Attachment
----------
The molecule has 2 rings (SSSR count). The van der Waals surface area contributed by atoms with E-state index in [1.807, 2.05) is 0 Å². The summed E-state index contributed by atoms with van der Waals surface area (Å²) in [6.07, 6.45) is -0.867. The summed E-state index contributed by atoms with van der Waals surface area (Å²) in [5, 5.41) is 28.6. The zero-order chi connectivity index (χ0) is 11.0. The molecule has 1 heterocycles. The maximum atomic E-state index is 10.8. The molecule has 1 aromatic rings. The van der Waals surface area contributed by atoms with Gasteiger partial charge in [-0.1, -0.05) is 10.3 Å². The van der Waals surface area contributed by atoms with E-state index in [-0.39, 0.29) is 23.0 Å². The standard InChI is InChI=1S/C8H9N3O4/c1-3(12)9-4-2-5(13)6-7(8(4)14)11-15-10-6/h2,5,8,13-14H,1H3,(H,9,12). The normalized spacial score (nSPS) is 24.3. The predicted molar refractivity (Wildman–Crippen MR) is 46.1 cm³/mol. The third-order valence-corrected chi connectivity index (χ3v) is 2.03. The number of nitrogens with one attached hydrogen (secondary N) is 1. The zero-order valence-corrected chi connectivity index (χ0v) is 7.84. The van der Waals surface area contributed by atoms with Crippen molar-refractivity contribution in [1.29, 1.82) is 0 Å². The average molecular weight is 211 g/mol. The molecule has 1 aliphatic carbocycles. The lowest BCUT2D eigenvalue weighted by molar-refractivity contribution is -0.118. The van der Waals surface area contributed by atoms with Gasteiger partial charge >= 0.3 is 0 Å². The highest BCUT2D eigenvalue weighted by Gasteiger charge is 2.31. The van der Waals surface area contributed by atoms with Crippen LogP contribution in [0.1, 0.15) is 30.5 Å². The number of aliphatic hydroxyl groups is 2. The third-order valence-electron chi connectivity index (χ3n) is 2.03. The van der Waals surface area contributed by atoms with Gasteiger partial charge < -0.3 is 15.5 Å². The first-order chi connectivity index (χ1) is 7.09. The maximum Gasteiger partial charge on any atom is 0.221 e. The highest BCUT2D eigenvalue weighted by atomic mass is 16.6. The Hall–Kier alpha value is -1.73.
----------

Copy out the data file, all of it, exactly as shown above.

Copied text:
The molecule has 2 rings (SSSR count). The van der Waals surface area contributed by atoms with E-state index in [1.807, 2.05) is 0 Å². The summed E-state index contributed by atoms with van der Waals surface area (Å²) in [6.07, 6.45) is -0.867. The summed E-state index contributed by atoms with van der Waals surface area (Å²) in [5, 5.41) is 28.6. The zero-order chi connectivity index (χ0) is 11.0. The molecule has 1 heterocycles. The maximum atomic E-state index is 10.8. The molecule has 1 aromatic rings. The van der Waals surface area contributed by atoms with Gasteiger partial charge in [-0.1, -0.05) is 10.3 Å². The van der Waals surface area contributed by atoms with E-state index in [-0.39, 0.29) is 23.0 Å². The standard InChI is InChI=1S/C8H9N3O4/c1-3(12)9-4-2-5(13)6-7(8(4)14)11-15-10-6/h2,5,8,13-14H,1H3,(H,9,12). The normalized spacial score (nSPS) is 24.3. The predicted molar refractivity (Wildman–Crippen MR) is 46.1 cm³/mol. The third-order valence-corrected chi connectivity index (χ3v) is 2.03. The number of nitrogens with one attached hydrogen (secondary N) is 1. The zero-order valence-corrected chi connectivity index (χ0v) is 7.84. The van der Waals surface area contributed by atoms with Crippen molar-refractivity contribution in [1.29, 1.82) is 0 Å². The average molecular weight is 211 g/mol. The molecule has 1 aliphatic carbocycles. The lowest BCUT2D eigenvalue weighted by molar-refractivity contribution is -0.118. The van der Waals surface area contributed by atoms with Gasteiger partial charge >= 0.3 is 0 Å². The highest BCUT2D eigenvalue weighted by Gasteiger charge is 2.31. The van der Waals surface area contributed by atoms with Crippen LogP contribution in [0.1, 0.15) is 30.5 Å². The number of aliphatic hydroxyl groups is 2. The third-order valence-electron chi connectivity index (χ3n) is 2.03. The van der Waals surface area contributed by atoms with Gasteiger partial charge < -0.3 is 15.5 Å². The first-order chi connectivity index (χ1) is 7.09. The maximum Gasteiger partial charge on any atom is 0.221 e. The highest BCUT2D eigenvalue weighted by atomic mass is 16.6. The Hall–Kier alpha value is -1.73.